When writing a business plan, don’t get overwhelmed. Instead, take a deep breath and use the sections of the business plan template that make the most sense for your business and requirements.
Traditional business plans often use some combination of the following sections.
- Executive Summary
The executive summary consists of details about what your company is and why it will be successful. It includes your company’s mission statement, basic information about the team, details about product and services, employees’ details and location.
If you are planning to ask for financing, it’s better to include financial information and growth plans.
- Description of the Company
Use this section to provide detailed information about your company. Define the problems your business solves. You can list consumers, organizations or businesses your company plan to serve.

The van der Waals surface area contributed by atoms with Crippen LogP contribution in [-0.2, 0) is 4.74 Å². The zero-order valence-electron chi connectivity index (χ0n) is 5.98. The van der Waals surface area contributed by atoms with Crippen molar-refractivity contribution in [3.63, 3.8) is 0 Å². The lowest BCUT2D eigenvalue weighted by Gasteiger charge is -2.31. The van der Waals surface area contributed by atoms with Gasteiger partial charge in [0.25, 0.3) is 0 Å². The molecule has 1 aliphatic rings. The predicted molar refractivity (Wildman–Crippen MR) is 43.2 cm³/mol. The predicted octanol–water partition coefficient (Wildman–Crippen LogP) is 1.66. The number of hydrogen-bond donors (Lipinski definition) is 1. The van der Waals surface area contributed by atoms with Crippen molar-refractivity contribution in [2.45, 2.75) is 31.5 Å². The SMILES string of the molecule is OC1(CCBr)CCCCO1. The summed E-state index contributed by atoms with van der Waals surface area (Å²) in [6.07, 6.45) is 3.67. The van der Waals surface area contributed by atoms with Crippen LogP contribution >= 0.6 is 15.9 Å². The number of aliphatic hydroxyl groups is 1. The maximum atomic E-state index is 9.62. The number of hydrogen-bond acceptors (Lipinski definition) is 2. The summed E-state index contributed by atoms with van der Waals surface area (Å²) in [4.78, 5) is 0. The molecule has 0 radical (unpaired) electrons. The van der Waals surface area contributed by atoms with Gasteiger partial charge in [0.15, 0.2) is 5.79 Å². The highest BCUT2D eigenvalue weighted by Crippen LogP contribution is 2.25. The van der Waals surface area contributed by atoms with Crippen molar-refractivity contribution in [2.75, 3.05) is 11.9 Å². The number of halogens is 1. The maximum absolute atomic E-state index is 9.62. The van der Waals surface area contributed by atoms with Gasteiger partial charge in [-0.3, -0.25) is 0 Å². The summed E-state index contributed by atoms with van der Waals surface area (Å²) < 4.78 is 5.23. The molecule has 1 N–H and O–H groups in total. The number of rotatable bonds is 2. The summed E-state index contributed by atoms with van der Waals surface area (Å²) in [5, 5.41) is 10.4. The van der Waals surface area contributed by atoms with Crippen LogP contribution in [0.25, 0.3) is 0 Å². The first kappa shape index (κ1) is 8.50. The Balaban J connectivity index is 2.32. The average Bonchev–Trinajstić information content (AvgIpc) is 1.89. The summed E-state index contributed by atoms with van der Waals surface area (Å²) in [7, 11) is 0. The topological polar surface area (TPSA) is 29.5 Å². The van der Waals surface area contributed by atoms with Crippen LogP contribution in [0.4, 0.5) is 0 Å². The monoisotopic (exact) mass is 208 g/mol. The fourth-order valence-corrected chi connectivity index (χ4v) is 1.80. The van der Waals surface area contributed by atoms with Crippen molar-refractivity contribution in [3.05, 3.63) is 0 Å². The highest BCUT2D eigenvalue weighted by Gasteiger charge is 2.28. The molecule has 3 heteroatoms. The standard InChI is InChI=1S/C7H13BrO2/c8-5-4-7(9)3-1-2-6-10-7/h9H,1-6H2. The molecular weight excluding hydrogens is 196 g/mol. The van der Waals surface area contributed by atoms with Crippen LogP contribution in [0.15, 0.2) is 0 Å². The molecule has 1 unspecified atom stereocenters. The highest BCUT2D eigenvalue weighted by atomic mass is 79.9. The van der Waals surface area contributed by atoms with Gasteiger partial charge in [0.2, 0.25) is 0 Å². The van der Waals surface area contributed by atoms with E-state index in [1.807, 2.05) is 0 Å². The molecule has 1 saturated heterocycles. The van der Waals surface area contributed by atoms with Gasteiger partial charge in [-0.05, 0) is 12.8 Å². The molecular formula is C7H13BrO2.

Explain what makes your company better than your competitors. Do you have expert professionals on board? Is your store located in a perfect location? The company description section gives you a chance to boast about your strengths.
- Market Strategies
Having a good understanding of the industry outlook and target market is vital. Market analysis helps you understand what other businesses are doing and what they excel in. While doing the research, look for trends and themes. What works for your competitors? What are they doing differently? Why did it work for them? Can you do it better? This is your chance to answer these questions.
- Operations and Management